Whistleblowing - make way for the coach and horses?

As recently as April 2015, we reported the case of Chestertons v Nurmohamed, in which the EAT made a substantial dent in the 2013 amendment to the whistleblowing rules intended to eliminate 'private' claims or disputes about a contract of employment. That ruling is on appeal to the Court of Appeal, but that has not stopped the EAT, in Underwood v Wincanton, from charging again through, and widening, the gap created by Nurmohamed.

In Underwood, a group of employees complained to their employer about an alleged breach of contract (the inequitable distribution of overtime amongst drivers). They claimed that, as a result of this complaint, they were subjected to a detriment. The group numbered just four, whereas in Nurmohamed it had been around 100. Nonetheless, the EAT ruled that this was sufficient to constitute a section of the public and bring into play the 'public interest disclosure' protections.

 

On the up, for some hours at least

Albeit somewhat overshadowed by talk of the forthcoming National Living Wage, the good old national minimum wage (NMW) is still about and experiencing its latest annual hike. The new NMW hourly rates with effect from 1st October are:

Aged 21 or older    £6.70 (from £6.50)
Aged 18 – 20 £5.30 (from £5.13)
Aged 16 – 17 £3.87 (from £3.79)
Apprentice £3.30 (from £2.73)

But not all hours at the workplace are covered by the NMW. In Shannon v Clifton House Residential, a care worker who lived on-site permanently could not claim for his 'on-call' hours at night. Even though he could, in principle, get asked to assist working colleagues during those hours, that happened only very rarely in practice. The EAT said he was entitled to spend this time at home, frequently asleep, whereas the NMW is only payable for hours when a worker is awake and working.

 

Bad faith must be given a proper airing

There is limited scope for a tribunal to consider whether a dismissal is tainted by the supposed bad faith or improper motives of a decision-making manager (see Davies v Sandwell Council in our March 2013 issue and Way v Spectrum Property Care in the May 2015 one).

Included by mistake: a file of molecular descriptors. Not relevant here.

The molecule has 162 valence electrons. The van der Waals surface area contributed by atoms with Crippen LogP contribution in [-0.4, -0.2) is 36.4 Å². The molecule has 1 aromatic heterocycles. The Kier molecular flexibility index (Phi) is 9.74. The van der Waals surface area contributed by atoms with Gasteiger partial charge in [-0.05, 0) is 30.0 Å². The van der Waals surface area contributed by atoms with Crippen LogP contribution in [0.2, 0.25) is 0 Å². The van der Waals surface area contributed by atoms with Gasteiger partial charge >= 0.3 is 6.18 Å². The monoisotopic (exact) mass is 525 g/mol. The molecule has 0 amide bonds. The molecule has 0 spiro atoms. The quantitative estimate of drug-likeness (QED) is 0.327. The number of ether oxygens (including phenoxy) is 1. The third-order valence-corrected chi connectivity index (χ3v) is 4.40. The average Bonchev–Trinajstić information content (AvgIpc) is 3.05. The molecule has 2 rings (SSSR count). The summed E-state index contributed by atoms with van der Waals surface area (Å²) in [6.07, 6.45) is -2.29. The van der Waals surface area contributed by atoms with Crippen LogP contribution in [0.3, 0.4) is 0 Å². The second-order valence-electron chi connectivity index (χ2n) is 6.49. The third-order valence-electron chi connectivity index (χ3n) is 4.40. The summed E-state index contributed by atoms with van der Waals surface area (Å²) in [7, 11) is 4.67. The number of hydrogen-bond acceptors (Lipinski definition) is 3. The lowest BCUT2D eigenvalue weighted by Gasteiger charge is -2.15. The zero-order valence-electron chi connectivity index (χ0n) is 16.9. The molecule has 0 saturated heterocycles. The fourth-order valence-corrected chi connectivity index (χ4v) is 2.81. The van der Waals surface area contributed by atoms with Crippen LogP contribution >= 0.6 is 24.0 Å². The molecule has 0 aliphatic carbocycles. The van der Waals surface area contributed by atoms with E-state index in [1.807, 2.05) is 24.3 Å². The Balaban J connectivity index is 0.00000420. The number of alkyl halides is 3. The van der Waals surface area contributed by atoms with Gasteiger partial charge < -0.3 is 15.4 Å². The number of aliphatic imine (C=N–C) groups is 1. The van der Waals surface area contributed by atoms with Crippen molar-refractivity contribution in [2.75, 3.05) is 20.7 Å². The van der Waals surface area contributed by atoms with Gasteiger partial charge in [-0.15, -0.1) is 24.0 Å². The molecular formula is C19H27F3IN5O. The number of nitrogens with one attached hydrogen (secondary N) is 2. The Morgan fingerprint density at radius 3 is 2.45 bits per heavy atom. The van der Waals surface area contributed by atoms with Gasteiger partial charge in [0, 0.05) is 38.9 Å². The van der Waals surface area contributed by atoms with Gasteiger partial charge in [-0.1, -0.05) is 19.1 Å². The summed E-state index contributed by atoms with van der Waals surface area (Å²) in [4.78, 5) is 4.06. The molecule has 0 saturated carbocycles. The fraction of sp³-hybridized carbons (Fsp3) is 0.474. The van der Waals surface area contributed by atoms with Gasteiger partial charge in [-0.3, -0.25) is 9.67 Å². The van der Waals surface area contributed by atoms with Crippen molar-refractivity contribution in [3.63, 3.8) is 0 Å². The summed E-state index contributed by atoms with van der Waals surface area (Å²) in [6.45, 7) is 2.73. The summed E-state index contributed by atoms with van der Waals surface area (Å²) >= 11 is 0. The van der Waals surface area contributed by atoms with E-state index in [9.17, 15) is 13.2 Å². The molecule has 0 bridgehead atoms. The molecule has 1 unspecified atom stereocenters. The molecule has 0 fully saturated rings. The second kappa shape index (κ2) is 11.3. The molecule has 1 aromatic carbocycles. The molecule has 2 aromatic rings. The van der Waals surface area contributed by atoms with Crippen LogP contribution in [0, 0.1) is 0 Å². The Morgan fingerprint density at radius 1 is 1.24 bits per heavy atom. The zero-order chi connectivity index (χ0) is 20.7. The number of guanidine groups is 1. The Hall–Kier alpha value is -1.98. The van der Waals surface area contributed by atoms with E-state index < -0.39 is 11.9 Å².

However, in Secretary of State for Justice v Lown, the EAT has pointed out that, during the tribunal hearing, an employer must be allowed to respond to any such suggestion of bias. It is not enough for a tribunal simply to infer bad faith from surrounding circumstances or to accept the dismissed employee's uncontested evidence on the subject.

 

From the horse's mouth

The September 2015 newsletter mentioned some developments on employment tribunal fees. One featured only in passing was the review by the Ministry of Justice. This has recently received a list of proposals from the President of the Employment Tribunals (England and Wales) and the Regional Employment Judges. They include:

Splitting claims into three categories (short, standard and open tracks, the classification currently used by the tribunals to manage cases) instead of two;
Discounts for presentation of claims online, for dealing with correspondence electronically and for 'hearings' which can be disposed of on the papers alone; and
Requiring respondents to pay 'response fees' and hearing fees.
 
 
 

If you would like to discuss this or any other issue facing your organisation please speak to your usual contact at Collinson Grant or Jo Hale on 0161 703 5600

www.collinsongranthr.com

Although care has been taken in the preparation of this Newsletter, Collinson Grant cannot accept responsibility for errors, omissions or advice given. Readers should note that only Acts of Parliament and Statutory Instruments have the force of law and only the courts can authoritatively interpret the law.